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Your Own Cooking September 6, 2009

Posted by Jason in Insider's View Relapses.
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Interesting times are afoot in the land development industry, providing several opportunities for exploring alternatives to the traditional client-consultant relationship. Firms may be facing big receivables as clients struggle to pay the more pressing bills, leaving engineers holding the bag. The situation may even reach a point at which the owner of an important project offers the firm an “opportunity” to accept a stake in the property and substitute equity for cash. This arrangement can clearly benefit the owner, since there may be much less cash paid out and the ownership risk is spread out just a bit more. But, what about for the engineer? Is this a losing proposition or a legitimate business arrangement?

Like any other contract, both parties are free to enter into any agreement that is mutually beneficial, and it may be tempting for the firm to simply take what it can get. On the surface, this is simply an exchange of one asset for another. The difference, of course, is in the risk and the relative liquidity of those assets. Further, while the owner is presumably knowledgeable when it comes to buying and selling property, the engineer may be in unfamiliar territory. However, rather than dismiss the offer as too risky, it may have great potential for differentiating your firm, if you proceed with caution and seek some education.

Lawyers have an old saying about “having a fool for a client” when contemplating self-representation in a case. However, this is not to say that they would have a colleague review each and every personal legal document. The situation is instead more similar to financial advisers who often boast of “eating their own cooking” when it comes to their recommendations, and demonstrate faith in their programs by investing their own money. Where does civil engineering fit along this continuum? On how many projects are engineers performing work in which they have a personal interest or financial stake? Are we properly distancing ourselves from emotional involvement and conflict of interest, or missing an opportunity to become more aware of our client’s and owner’s operational decisions and intangible goals?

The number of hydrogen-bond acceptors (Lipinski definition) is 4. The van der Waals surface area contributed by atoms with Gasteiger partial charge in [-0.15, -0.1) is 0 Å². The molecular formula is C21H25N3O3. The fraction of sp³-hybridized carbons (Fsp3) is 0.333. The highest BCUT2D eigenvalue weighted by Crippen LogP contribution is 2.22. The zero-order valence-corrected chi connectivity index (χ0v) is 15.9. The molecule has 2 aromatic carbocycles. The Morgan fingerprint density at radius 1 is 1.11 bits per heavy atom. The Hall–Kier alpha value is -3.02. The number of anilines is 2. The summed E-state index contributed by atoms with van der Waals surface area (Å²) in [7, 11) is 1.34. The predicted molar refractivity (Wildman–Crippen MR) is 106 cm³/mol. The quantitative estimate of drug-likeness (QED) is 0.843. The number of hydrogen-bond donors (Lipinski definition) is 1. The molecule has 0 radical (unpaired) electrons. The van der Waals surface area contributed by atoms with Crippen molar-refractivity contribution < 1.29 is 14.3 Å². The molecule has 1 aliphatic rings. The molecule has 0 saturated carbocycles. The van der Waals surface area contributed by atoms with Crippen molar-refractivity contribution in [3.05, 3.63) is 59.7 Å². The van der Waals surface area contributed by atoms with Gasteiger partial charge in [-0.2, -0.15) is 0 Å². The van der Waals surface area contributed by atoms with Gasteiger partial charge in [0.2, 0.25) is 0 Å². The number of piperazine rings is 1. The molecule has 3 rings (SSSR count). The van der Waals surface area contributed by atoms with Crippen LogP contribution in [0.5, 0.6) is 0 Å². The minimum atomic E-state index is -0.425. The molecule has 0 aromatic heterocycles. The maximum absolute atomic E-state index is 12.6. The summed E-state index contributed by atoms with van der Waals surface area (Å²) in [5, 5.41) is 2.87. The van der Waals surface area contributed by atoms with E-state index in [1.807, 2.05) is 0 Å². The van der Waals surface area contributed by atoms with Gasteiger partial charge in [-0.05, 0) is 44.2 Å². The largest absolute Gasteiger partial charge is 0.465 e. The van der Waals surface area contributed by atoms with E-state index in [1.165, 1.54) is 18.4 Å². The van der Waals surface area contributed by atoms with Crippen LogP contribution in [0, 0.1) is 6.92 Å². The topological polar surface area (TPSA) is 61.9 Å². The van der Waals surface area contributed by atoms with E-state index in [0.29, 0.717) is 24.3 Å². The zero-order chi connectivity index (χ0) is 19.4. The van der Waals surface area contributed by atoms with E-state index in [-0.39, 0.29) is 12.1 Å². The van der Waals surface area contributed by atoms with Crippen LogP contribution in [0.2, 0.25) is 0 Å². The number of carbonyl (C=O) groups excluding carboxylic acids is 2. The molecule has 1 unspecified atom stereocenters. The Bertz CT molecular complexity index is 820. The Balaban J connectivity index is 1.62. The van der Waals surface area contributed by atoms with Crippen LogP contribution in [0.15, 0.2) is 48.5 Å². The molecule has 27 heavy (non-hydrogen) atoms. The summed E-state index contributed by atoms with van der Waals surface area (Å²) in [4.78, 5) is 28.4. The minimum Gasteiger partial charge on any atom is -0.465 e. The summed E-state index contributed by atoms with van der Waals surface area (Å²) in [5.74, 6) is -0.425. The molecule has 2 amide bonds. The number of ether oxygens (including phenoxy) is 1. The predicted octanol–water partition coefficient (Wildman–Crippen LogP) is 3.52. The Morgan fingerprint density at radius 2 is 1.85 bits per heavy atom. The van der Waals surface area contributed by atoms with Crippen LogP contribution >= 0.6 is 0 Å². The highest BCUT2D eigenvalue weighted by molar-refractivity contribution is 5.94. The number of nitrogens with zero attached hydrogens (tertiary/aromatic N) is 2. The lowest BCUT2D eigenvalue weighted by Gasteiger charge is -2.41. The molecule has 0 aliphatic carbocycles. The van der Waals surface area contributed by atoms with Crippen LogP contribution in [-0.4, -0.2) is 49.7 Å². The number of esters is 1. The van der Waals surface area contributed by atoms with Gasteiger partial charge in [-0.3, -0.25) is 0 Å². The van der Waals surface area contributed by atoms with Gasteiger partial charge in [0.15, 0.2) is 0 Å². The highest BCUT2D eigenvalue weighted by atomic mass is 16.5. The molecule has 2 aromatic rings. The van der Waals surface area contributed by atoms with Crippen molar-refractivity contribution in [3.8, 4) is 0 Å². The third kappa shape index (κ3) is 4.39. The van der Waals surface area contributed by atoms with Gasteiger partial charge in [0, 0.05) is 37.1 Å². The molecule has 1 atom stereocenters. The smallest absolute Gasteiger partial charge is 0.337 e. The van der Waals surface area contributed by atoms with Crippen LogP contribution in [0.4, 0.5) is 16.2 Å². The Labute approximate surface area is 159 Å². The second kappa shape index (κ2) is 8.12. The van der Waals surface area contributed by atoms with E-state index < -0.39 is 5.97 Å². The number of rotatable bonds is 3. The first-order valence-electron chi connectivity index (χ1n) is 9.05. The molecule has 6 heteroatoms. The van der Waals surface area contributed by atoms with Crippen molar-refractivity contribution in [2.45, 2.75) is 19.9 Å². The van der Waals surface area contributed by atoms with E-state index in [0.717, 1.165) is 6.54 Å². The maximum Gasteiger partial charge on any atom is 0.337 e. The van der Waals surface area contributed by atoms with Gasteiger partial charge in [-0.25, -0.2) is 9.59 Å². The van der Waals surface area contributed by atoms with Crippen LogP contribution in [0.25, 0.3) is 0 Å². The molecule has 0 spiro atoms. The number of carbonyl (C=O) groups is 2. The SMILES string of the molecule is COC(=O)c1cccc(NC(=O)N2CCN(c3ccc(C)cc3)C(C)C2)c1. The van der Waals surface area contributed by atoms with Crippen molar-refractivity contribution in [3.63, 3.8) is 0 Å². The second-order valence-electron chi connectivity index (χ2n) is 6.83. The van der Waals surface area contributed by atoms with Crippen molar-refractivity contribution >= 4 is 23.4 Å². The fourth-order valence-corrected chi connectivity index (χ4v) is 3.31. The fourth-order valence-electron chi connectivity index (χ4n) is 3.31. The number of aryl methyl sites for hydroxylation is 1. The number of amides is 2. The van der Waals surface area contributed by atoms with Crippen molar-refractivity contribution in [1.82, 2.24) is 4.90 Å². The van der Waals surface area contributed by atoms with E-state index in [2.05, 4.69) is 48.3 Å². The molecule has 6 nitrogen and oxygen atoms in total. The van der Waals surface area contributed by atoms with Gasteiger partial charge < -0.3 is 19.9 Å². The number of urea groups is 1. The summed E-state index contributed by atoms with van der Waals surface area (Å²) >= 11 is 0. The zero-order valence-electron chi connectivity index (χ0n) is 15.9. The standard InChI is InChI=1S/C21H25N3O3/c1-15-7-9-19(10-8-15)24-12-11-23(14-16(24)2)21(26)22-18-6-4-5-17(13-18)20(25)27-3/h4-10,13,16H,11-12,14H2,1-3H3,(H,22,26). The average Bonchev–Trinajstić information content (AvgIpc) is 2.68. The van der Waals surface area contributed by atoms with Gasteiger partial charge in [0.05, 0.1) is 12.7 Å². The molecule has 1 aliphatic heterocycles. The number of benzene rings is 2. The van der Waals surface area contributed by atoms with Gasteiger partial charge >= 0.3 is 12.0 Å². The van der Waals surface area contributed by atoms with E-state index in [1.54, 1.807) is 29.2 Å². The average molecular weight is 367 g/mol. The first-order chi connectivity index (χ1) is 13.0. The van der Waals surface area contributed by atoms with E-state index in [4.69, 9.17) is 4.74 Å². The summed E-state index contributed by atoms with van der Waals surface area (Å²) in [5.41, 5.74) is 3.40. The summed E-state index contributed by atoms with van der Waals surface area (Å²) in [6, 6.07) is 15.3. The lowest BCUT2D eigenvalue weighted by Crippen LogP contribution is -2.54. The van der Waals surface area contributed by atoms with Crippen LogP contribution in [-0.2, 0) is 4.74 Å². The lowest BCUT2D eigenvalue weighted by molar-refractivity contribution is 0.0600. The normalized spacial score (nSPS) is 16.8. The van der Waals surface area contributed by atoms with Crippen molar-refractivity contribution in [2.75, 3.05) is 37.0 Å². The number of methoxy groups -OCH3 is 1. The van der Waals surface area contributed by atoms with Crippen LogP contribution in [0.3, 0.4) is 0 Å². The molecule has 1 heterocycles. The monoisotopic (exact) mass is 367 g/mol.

The simplest approach to educating ourselves about our clients is, of course, to have direct, personal discussions with them. At the most basic level, we can inquire as to how they started in the business, what types of projects they developed, what financial investment was involved, and what has kept them going over the years. Just as there must be internal mentorship within the firm, the client may turn out to have some of the most valuable advice for those engineers who do not otherwise get the chance to experience their day-to-day concerns. We value the experiences of those who have managed to survive this and other recessions, and anyone with the fortitude to remain in land development over the decades surely has some pearls of wisdom.

Taking this a step further, it may eventually become feasible for the firm to seriously consider an arrangement similar to that mentioned above, perhaps purchasing a piece of land for development, entering into a partnership with a new client, or accepting an equity stake rather than a cash payment. Without some up-front knowledge, this is a risky transaction. But it may end up providing further incentives and learning opportunities. Staff could be incentivized with a property that they helped develop, the firm could share in the revenue potential of a lease, or it could simply acquire land upon which a new office could be built.

Though the firm must raise its tolerance for risk, the scenario is not without merit. If the firm’s leaders can develop the experience and knowledge to accept it, then even the exceptional uncertainty in the land development markets is not unbeatable. However, there is the important consideration that our objectivity declines as we gain a financial interest in a project — especially if there is an emotional attachment to a property. Though not necessarily a conflict of interest, our own psychology can be as demanding a client as the one that actually pays the bills. I’d be interested in hearing about your own experiences with novel means of remuneration and how it worked out.

— from Insider’s View, August 2009

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